“If A is a success in life, then A equals X plus Y plus Z, where X is work, Y is play, and Z is keeping your mouth shut.” —Albert Einstein
This tart statement by no less than Albert Einstein ties in perfectly to this week’s column on when to know the value of keeping one’s mouth shut.
What many of us don’t often realize is that this small but mighty skill can improve productivity, sales, and social popularity. Let me explain …
As a seasoned life coach, I am highly skilled at listening. If I don’t listen and really hear what my client is expressing — and sometimes repressing — then I will not be able to ask the powerful questions that help my clients achieve results in their lives. In essence I must continuously keep my mouth shut. I have learned that giving someone the space to think and speak honors their need to process and work through a situation or issue. By keeping my mouth shut, I am honoring and respecting the person I am coaching.
Another essential time to keep one’s mouth shut is when you are making a request or attempting to elicit a response. Brevity pays off here. A wonderful example of this is exhibited by a longtime attorney friend. He went to the front desk of a hotel at which we and another couple were booked, but we were very disappointed with the place upon arrival. The hotel had a strict policy of no cancellations or refunds. He said he would handle it — who was I to argue?!? He politely walked up to the manager and stated, “We would like to cancel our reservation here.” He said no more and just smiled. The manager was a little flustered, waiting for and expecting a lengthy explanation. There was none, so the manager asked what was wrong. My friend said, “It’s not what we were expecting.” Again, short and direct. That was it. He stated his request and shut up. He succinctly answered the question posed and no more. We received a complete refund and walked out without fuss.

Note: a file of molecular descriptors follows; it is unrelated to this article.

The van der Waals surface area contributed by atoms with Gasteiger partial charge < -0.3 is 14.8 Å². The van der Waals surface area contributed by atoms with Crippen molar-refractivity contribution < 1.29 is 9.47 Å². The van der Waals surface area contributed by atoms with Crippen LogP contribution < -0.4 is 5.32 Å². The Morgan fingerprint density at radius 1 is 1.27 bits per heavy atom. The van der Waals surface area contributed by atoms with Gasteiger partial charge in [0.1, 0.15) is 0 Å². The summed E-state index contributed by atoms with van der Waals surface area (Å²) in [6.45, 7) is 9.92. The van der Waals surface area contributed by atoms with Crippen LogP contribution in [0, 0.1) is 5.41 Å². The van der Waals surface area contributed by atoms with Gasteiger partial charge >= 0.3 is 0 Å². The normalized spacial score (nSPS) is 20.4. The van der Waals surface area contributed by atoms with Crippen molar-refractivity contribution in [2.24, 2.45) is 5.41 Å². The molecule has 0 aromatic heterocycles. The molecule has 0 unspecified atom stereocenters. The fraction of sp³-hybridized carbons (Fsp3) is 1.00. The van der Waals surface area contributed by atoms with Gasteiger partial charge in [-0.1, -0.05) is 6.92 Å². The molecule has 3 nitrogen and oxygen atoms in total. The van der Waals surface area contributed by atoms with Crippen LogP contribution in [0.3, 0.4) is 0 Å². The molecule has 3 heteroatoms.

How many times have you “over-explained” yourself in order to justify a request when a question wasn’t even posed?
Not only have you wasted your breath, but you have wasted your time and the time of others going on about something without cause. Brevity is a wonderful productivity tool! Going on and on about something that is unnecessary is a complete waste of time. I have learned in life to state my case and shut up. If more information is needed, I have learned that people will generally ask! If they don’t then you going on about it generally won’t help your case, and often can even hurt it.
So, being brief can often make the difference between making the sale or achieving your goal, and talking yourself right out of success. When I coach clients on communicating, we focus on being clear and concise. If you keep talking to plead your case, you often lose the listener’s trust, attention, and ultimately their support.
Do you have questions for this column? Email questions to Coach Juli, PCC, ADHD Productivity Coach at firstname.lastname@example.org and put “question for column” in the subject line; they will be answered right here — your name is not used. My column is published every other week. Please enjoy the back issues as well should you have missed something that might inspire you.